A LinkedIn survey has found out that 1 in 3 Indian professionals are becoming more and more optimistic about their personal finances. Out of the 2,022 Indian working professionals surveyed by LinkedIn as part of the 16th Edition of the Workforce Confidence Index, 30% are expecting an increase in their earned income, 35% are expecting an increase in their personal spending and 35% an increase in their recurring debt payments.
This edition of LinkedIn's Workforce Confidence Index indicates that India's overall workforce confidence continues to rise. The workforce confidence score for the month of October was +53, it has increased by 8 points from September which had a score of +45. According to LinkedIn, the workforce optimism is shared mutually across generations, 40% of Generation X and 41% Millennial professionals believe that their earned income and personal spending will rise in the next six months.
"In other positive trends, the Media & Communications industry has taken a big leap in overall workforce confidence, with a composite score of +40, up 13 points from +27 in October," read a LinkedIn press release. This confidence score is still lower than other major industries like Manufacturing (+60), Software & IT (+55), and Finance (+52).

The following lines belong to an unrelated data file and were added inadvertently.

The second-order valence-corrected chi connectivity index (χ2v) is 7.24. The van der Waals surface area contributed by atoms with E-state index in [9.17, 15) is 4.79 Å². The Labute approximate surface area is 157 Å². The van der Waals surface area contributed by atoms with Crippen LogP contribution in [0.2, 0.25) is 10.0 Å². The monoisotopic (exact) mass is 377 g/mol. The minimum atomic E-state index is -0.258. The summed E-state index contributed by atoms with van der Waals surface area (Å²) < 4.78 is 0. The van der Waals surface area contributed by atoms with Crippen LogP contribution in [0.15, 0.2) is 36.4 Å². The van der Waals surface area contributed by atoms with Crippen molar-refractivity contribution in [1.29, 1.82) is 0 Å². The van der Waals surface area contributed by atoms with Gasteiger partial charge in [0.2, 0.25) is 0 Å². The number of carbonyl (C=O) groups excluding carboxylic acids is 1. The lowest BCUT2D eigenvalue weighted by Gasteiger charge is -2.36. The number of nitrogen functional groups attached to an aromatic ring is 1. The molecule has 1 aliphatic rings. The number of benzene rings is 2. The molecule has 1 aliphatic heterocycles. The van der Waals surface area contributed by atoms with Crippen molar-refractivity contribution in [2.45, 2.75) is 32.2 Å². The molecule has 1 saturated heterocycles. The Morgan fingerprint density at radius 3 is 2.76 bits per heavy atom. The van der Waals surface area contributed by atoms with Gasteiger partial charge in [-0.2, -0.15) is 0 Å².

LinkedIn Workforce Confidence Index also shows that 1 in 2 Generation X workers are concerned about slow growth in their careers while working remotely. While 1 in 3 feel that that they achieved less while working remotely during the COVID-19 pandemic. On the other hand, only 1 in 5 Generation Z workers are worried about achieving less during the pandemic while working from home. "This could be due to higher-tech literacy and smoother remote work adoption amongst Gen Z professionals," says a LinkedIn press release.
The survey also states that Generation Z workers are 20% more likely to be concerned about workplace sanitation as compared to Generation X and Millennials now that the lockdown restrictions are ending and more and more people are returning to their workplaces.
"Gen Z professionals are also 7% more likely to be concerned about access to protective tools and equipment than other generations. Overall, concerns around 'exposure to those who don't take guidelines seriously' and 'inadequate employer policies' are mutually shared across generations," said the press release.